BUSINESS, COMMUNITY, MARINE
November 1, 2008
Lobster industry in crisis as prices collapse
by Sandra Dinsmore
"There's no market because there's no money because everybody's scared," said Butch Cressey, Manager of East Boothbay's Little River Lobster, summing up in ten words the plummeting lobster boat price as well as the American and world economy.
"The market started to tumble about a week ago," recalled Port Clyde Lobster manager John Petersdorf on October 10. "[Boat prices] just started falling out of sight." At 10 a.m. of October 10, Petersdorf's boat price, the price paid to fishermen for the lobster they trap, dropped from an already shocking low of $2.60 per lb. to an even lower $2.25 per lb. Petersdorf said Downeast Maine co-ops and dealers were paying the same amount and added, "Even there, the wharves that make commissions are not making their quote-unquote full commission. Everybody's sharing in the pain a little bit."
By Sunday, October 12, the Vinalhaven Co-op dropped to $2 per lb., followed by other Vinalhaven dealers, making that the lowest price on the coast. (That Sunday, most dealers and buying stations had stopped buying.) This was followed by a drop by a Downeast dealer to $1.75 per lb., a couple of days later, although he later paid back that quarter per lb. and brought his price back up to the prevailing low of $2 per lb. Several other co-ops also dropped below $2 per lb.
The week of October 6 New Harbor first dropped from $3 to $2.20 per lb. On Oct. 11 it went to $1.90 per lb. where it sat through October 15, then rose to $1.95 per lb. "Isn't that awful!" exclaimed Dock Manager Steve Hope of that nickel rise. The Friendship Co-op (not the Heritage one) hit a low of $1.75 per lb. for a single day during that period.
As this price meltdown got worse and worse, co-ops, fisheries groups and fishermen's wives began holding meetings to make plans for surviving this mess. To give a sense of the difficulty of trying to survive on a boat price of $2 per lb., fisherman Leroy Bridges, at a Stonington meeting that evening, told about losing two pairs of traps earlier that day. He said he went home and figured that at the going rate, he would have to sell 140 lbs. of lobster to replace those two traps.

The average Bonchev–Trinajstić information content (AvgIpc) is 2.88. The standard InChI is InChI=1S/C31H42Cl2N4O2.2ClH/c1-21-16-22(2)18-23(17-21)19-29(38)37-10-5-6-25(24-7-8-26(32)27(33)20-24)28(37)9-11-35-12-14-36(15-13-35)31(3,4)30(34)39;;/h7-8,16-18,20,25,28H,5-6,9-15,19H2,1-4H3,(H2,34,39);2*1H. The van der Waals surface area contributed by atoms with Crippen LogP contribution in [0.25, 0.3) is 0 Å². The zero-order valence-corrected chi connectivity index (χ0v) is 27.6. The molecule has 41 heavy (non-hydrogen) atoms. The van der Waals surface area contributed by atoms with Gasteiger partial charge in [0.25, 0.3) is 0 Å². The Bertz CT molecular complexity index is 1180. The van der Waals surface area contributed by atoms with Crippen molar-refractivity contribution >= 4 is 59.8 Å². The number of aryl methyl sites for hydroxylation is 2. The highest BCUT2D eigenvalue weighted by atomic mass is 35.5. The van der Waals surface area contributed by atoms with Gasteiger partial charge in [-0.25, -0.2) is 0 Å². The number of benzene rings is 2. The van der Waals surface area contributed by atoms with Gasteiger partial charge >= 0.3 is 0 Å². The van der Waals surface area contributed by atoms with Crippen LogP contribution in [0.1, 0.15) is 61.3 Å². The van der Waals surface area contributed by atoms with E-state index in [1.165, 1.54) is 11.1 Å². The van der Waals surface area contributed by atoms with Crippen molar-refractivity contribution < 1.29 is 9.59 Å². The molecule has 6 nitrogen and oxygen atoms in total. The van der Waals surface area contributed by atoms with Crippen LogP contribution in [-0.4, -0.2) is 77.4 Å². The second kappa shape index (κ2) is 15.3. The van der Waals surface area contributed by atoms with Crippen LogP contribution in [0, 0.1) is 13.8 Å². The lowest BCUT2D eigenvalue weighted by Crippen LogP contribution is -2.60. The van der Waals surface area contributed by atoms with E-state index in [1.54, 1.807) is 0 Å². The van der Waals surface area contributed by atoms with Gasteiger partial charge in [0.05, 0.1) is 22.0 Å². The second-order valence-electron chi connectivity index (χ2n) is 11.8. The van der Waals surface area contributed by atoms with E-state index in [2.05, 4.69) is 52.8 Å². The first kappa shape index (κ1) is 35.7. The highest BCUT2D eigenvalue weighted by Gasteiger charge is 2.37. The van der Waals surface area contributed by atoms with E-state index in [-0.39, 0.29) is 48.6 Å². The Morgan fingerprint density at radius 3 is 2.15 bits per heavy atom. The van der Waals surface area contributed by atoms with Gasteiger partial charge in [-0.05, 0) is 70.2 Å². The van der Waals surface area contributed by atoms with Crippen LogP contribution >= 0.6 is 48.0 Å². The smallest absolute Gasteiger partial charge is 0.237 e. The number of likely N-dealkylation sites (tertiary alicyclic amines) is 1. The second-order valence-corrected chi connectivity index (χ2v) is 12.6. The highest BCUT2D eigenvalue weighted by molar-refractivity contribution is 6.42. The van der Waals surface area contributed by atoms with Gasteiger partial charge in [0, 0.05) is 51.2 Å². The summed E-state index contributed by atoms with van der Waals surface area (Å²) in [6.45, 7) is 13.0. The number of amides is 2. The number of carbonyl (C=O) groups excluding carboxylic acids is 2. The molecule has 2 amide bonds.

Prices hadn't been this low since the November following the 9/11 terrorist attacks when the lowest price had been $1.75 per lb. But this year problems were exacerbated by Hurricane Kyle, which, while not damaging houses, roiled the waters, got the lobsters moving and doubled some catches Downeast. Many lobstermen count on money from autumn fishing to tide them over until spring, and on the wholesale and retail side of the market, Columbus Day signals the time many restaurants close. The live market lost the last weeks of tourist and leaf-peeper business.
Petersdorf said he thought the problem went back to the Canadian processing sector of the lobster market then stopped to explain, "The market needs to be able to tell the dealer what the price is so the dealer can tell the co-op what it can pay. In this case," he said, "the market did tell the dealer. It's nobody's fault."
But some fishermen were sure this mess was a fraud perpetrated by Canadian processors to cheat fishermen. This time it was not that age-old story fishermen tell of dealers forever cheating fishermen, but a breakdown triggered by the bankruptcy of banks that had made lines of credit available to Canadian processors, who could no longer get money to buy Maine shedders. Others differed a bit with Petersdorf, saying that Canadian processors are not the market for Maine lobster, but rather, it is cruise lines and restaurant chains that buy them. While Canadian processors may buy many, even most of Maine's shedders, they are not the ultimate consumers of those soft shelled lobsters. The consumers are people on cruises and in restaurants who eat fresh and processed lobster.